Daytime Swordfish Yes, that is a Thing
posted in: Fish Reports, MGFC News, Pelagics, Photos, Tips & Techniques
Swordfish are known as denizens of the deep, dark sea. They live at great depths, only rarely come up to the top half of the water column, and they most often feed at night.
Going for swordfish is always an adventure. It’s even more so when you target swordfish during the day. It’s quite a treat, which requires patience, skill, precision, and an alert attitude by everyone on the boat.
The captains at Mexican Gulf Fishing Co. have all caught their fair share of daytime swordfish. This summer is no exception, but through May — the swordfish action has been frequent — and rewarding.
It all started a few weeks ago, said Captain Billy Wells.
“I was out one day, and my charter had caught a half dozen yellowfin tuna,” he said. “We had a few other fish in the boat. Blackfin tuna, and some mahi mahi. They day was still kind of young, so I suggested we target swordfish. We had a few quality bites almost immediately after we set things up, but one bolted away, and I made a promise to those guys that we were going to get that fish.”
True to his word, Wells set the rigs again, dropped baits, and deftly maneuvered the boat. He knew the swords were down there, and he wanted his charter to bring some up from the depths.
“Ten minuets, tops,” says Wells. “Ten minutes, and i see that friggin ever so slight signature bob of the rod tip. I’m excited now because I’m sure we have another fish down there. He’s swatting and whacking at the bait, but we keep our composure, tease him a little bit, offer just the right amount of finesse.”
Wells and Capt. Colin Byrd work the boat, all the while listening to their customer who is telling them what he’s feeling on the line. Together, they work as a team to bring the fish from deep, dark water, and within 30 minutes, they get their first glimpse as it cracks the surface and put on a bit of a show.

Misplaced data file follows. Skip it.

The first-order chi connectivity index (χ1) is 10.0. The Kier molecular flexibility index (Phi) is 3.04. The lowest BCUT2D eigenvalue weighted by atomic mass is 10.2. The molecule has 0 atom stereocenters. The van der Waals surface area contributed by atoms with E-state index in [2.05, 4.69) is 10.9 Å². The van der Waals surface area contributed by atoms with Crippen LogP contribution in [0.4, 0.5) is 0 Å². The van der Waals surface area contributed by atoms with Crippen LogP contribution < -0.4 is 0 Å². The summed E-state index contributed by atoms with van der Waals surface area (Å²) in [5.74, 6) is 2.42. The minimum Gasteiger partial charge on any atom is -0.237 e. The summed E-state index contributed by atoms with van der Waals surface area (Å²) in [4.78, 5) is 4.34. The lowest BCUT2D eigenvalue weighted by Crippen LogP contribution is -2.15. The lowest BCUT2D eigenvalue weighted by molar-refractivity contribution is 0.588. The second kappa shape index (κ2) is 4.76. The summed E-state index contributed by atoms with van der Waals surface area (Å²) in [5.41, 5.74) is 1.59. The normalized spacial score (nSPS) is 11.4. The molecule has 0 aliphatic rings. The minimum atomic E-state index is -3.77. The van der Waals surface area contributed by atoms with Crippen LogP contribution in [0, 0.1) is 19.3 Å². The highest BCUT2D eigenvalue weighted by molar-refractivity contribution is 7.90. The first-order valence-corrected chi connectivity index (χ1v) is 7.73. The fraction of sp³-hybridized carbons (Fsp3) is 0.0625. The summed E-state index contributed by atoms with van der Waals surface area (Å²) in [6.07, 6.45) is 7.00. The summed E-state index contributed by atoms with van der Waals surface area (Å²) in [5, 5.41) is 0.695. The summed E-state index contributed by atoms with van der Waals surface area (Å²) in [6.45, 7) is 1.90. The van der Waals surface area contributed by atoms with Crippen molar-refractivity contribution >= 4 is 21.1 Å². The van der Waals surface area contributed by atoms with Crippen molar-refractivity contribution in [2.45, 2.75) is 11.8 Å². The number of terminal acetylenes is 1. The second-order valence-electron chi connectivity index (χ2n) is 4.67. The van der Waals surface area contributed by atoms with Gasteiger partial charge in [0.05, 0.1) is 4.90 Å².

“Haha! Big smiles all around, but no high fives just yet,” said Colin. “We’ve still got work to do. This is where it gets intricate. This is where the fight gets fun.”
With Daytime Swordfish Communication is Key
Billy and Colin agree: Swordfish (day or night) is a team effort. It requires great communication, and everyone on the boat must stay keenly aware of their surroundings be be alert. MGFC’s captains make adjustments with the boat, and by watching and listening to customers, they provide guidance with drag to help you stay tight at these close distances when the fish comes towards the surface, and eventually near to the boat.
Catching daytime swordfish requires preparation, execution, communication, skill, precision, and finesse. It’s like a mini orchestra at sea being conducted by the charter captain, with the customers as the star players. When done right, the reward is in seeing giant fish being pulled into the boat.
These are extremely powerful fish caught in seriously deep amounts of water. Hour plus fights are common, and they’re known to make blistering runs up through the water column, before finally capitulating, and calling it a day.
When asked what tips he can give about sword fishing, Capt. Billy says, “that first tap on the rod is crucial. We’ve got to see that first tap, then monitor it to be sure we’ve got a fish down there to tease.”
Capt. Colin says, “you’ve got a bait lying 1,500 feet down near the bottom of the sea. Obviously, we’re not sight casting here. We’re always working to refine and improve our methods, but it is a true combination of the gear, the boat, the way we handle the boat, properly dropping that bait, and then being quick to react when we’ve got one on the line.”
Plenty of Swordfish on the Lines Lately
MGFC has had plenty of swordfish on the lines so far this summer. Daytime swords, still are a rare treat, but Capt. Billy, Capt. Colin, Capt. Jordan and Capt. Beach have each pulled in daytime swords in recent weeks.
Says Billy, “it’s something charter customer should ask us about. We won’t be able to do it all the time, but on those days when you’ve already got a good group of yellowfin tuna in the boat, and we were lucky enough to catch those tuna with a good amount of daylight ahead of us, then heck yeah, and why not? I like to show my customers we can target two species, with two completely different approaches to fishing, and make it an even more special kind of a day.”
Next time you book a trip with MGFC, ask your captain about swordfish. Next trip you book with MGFC, ask your captain if there are other species your group can target besides simply going for yellowfin tuna. You’ll enjoy the difference, learn more about the craft of offshore fishing, and come home with something new for your freezer.